With the increasing counterfeits in agro-inputs on the market, the Uganda Registration Services Bureau (URSB), in conjunction with the Anti-Counterfeit Network (ACN), has kicked off an awareness campaign to promote vigilance among manufacturers, dealers, farmers and consumers on how to eliminate the vice.
According to ACN director of legal and corporate affairs, Fred Muwema, Uganda risks losing more markets for their agricultural products if no urgent action is taken to deal with the problem.
This was during a training of the agro-input dealers’ Intellectual Property (IP) at Protea Hotel in Kololo, Kampala on Thursday (October 24).
He noted that there is also a need to strengthen the capacity of the Uganda government agencies in combating counterfeits in agro inputs.
“So, today, we have had a training done by the URSB, together with ACN to agro-input dealers. They have been trained on what a trademark is, the importance of having a trademark, the importance of registering their businesses and the dangers of dealing in counterfeit products,” he noted.
Muwema said agro-input counterfeits affect the country’s food security and sovereignty, citing cases where Uganda’s maize, milk, and eggs among others have been rejected by neighbouring countries.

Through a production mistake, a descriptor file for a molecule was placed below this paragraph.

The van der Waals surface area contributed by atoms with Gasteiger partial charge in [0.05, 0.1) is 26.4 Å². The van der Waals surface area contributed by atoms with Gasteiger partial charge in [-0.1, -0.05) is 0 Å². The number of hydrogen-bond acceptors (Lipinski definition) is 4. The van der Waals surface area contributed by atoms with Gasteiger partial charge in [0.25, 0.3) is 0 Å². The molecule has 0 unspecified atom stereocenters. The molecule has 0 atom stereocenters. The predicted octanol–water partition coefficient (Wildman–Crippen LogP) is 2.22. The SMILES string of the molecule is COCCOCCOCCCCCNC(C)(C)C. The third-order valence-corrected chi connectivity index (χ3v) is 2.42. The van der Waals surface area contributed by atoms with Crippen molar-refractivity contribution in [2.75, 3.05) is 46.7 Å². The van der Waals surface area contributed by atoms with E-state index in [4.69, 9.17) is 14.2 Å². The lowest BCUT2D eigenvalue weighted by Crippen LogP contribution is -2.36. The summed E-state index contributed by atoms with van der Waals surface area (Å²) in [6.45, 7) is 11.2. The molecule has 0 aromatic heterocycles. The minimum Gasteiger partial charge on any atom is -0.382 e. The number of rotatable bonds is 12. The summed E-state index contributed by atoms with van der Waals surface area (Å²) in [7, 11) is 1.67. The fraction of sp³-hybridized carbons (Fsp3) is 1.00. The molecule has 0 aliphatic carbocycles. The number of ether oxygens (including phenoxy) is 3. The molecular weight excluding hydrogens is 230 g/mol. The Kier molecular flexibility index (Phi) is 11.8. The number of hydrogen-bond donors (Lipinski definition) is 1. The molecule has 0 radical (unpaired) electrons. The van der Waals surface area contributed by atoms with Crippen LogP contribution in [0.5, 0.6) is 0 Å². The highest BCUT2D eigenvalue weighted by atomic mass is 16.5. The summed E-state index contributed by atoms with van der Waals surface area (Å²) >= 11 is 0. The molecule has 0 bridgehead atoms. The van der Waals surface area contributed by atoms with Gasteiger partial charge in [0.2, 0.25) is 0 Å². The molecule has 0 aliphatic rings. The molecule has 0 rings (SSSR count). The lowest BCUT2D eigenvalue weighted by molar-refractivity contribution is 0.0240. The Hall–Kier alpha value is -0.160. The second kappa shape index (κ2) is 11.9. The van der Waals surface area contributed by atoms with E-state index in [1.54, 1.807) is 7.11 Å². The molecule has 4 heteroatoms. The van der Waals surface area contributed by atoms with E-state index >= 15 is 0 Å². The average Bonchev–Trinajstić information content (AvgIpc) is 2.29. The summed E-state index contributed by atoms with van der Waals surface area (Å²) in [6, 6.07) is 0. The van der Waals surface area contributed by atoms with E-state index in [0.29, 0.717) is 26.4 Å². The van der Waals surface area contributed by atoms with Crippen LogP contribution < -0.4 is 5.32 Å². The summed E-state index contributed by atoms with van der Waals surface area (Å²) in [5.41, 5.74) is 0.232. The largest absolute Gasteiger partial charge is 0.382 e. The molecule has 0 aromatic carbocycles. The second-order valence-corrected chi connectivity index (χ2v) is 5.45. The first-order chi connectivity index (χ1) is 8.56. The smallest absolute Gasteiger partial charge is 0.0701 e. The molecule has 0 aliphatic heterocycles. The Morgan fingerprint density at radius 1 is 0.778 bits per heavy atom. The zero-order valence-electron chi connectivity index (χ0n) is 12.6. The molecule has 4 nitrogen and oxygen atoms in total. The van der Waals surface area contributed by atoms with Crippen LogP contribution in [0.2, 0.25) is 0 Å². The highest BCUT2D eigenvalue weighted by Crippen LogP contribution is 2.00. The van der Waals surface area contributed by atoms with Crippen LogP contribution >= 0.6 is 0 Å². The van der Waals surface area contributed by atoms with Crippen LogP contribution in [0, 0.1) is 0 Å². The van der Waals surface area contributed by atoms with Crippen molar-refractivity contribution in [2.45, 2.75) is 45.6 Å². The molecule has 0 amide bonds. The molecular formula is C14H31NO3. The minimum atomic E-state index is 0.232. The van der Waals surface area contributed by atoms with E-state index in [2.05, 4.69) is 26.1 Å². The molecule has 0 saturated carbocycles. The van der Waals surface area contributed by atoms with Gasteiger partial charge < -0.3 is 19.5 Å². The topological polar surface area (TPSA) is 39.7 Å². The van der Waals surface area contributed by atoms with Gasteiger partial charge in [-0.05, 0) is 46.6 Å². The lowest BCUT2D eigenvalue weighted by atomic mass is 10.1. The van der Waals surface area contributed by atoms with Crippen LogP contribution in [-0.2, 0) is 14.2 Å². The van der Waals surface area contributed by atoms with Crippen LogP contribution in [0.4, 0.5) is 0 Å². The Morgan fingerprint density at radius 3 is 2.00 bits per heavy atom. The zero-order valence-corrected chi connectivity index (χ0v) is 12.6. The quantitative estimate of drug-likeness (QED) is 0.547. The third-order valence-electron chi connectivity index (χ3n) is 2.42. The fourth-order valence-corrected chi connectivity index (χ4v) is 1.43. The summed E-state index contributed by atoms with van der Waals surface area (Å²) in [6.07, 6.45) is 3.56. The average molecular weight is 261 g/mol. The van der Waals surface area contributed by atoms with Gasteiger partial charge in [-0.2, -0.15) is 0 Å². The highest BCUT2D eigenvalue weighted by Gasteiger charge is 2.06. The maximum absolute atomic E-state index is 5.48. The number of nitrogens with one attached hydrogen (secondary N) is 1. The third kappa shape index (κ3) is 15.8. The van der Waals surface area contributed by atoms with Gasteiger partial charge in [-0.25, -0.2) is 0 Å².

He raised the fear that if no step is taken to curb the vice, very soon Uganda might fail to export anything.
“We are destroying our comparative advantage by contaminating our food with dangerous substances with counterfeits. This campaign is supposed to secure not only the citizens, but also the economic standing because agriculture is the area where we are strongest. That is why this campaign should not be left to the government alone,” he added.
The director of IP URSB said there is a need for collaboration in the fight against counterfeiting.
“We need to have more co-ordination between the various government agencies. Issues of counterfeiting not only touch URSB, but they will touch other entities that deal with standards, seeds certification and Police, among others. When we have partners that can come together, we can come up with comprehensive solutions to the challenges that we are facing,” he said.
Economics department head at MUBS Dr Ronett Atukunda said the problem of counterfeiting is big.
“This stems from the fact that the people out there, especially the farmers, feel that nothing can be done, so they are just settling for losses that they are encountering. The problem out there is that they are losing a lot and many have even been forced to sell off their land to buy bodabodas,” she said.
She added that their recent survey shows that seeds and pesticides are the most counterfeited products.
“Farmers lose because of these fake seeds. We need to create awareness because we believe counterfeits is a problem that needs to be fought from all sides,” Atukunda said.
“We must have farmers reporting that counterfeits exist, we must have agro-input dealers responding and the willingness of a dealer to take back a fake product. We need to see the willingness of the agricultural police acting if someone reports and also see local leaders taking part,” she noted.